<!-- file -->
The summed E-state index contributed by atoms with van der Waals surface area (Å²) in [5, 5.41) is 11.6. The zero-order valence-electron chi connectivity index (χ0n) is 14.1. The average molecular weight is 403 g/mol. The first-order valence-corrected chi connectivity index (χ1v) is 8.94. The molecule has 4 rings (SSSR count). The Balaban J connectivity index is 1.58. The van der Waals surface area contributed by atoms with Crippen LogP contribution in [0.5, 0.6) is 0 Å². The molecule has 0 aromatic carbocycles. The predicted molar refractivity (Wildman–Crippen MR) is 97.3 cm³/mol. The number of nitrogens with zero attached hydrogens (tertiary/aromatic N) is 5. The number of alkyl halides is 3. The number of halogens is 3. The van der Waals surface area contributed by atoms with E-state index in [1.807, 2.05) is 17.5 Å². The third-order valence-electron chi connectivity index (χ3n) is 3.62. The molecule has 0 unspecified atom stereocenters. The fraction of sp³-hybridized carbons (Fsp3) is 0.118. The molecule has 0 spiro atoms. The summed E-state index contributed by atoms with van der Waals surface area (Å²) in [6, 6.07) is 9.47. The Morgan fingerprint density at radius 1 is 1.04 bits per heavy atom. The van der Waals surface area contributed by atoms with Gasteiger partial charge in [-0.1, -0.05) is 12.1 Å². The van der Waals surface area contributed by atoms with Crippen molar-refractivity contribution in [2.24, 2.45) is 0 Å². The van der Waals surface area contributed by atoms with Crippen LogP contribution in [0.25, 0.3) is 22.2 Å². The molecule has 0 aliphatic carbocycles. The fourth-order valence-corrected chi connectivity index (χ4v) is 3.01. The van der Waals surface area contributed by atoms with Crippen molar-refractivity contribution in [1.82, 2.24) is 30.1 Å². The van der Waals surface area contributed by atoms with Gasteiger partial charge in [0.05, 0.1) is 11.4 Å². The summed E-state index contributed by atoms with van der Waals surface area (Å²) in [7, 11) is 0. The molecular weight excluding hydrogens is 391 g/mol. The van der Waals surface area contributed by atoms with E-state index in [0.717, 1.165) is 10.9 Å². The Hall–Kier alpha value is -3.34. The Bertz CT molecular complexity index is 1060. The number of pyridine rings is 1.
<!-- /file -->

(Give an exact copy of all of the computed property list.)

The summed E-state index contributed by atoms with van der Waals surface area (Å²) in [5, 5.41) is 11.6. The zero-order valence-electron chi connectivity index (χ0n) is 14.1. The average molecular weight is 403 g/mol. The first-order valence-corrected chi connectivity index (χ1v) is 8.94. The molecule has 4 rings (SSSR count). The Balaban J connectivity index is 1.58. The van der Waals surface area contributed by atoms with Crippen LogP contribution in [0.5, 0.6) is 0 Å². The molecule has 0 aromatic carbocycles. The predicted molar refractivity (Wildman–Crippen MR) is 97.3 cm³/mol. The number of nitrogens with zero attached hydrogens (tertiary/aromatic N) is 5. The number of alkyl halides is 3. The number of halogens is 3. The van der Waals surface area contributed by atoms with E-state index in [1.807, 2.05) is 17.5 Å². The third-order valence-electron chi connectivity index (χ3n) is 3.62. The molecule has 0 unspecified atom stereocenters. The fraction of sp³-hybridized carbons (Fsp3) is 0.118. The molecule has 0 spiro atoms. The summed E-state index contributed by atoms with van der Waals surface area (Å²) in [6, 6.07) is 9.47. The Morgan fingerprint density at radius 1 is 1.04 bits per heavy atom. The van der Waals surface area contributed by atoms with Gasteiger partial charge in [-0.1, -0.05) is 12.1 Å². The van der Waals surface area contributed by atoms with Crippen molar-refractivity contribution in [2.24, 2.45) is 0 Å². The van der Waals surface area contributed by atoms with Crippen LogP contribution in [0.25, 0.3) is 22.2 Å². The molecule has 0 aliphatic carbocycles. The fourth-order valence-corrected chi connectivity index (χ4v) is 3.01. The van der Waals surface area contributed by atoms with Crippen molar-refractivity contribution in [1.82, 2.24) is 30.1 Å². The van der Waals surface area contributed by atoms with Gasteiger partial charge in [0.05, 0.1) is 11.4 Å². The summed E-state index contributed by atoms with van der Waals surface area (Å²) in [7, 11) is 0. The molecular weight excluding hydrogens is 391 g/mol. The van der Waals surface area contributed by atoms with E-state index in [0.717, 1.165) is 10.9 Å². The Hall–Kier alpha value is -3.34. The Bertz CT molecular complexity index is 1060. The number of pyridine rings is 1.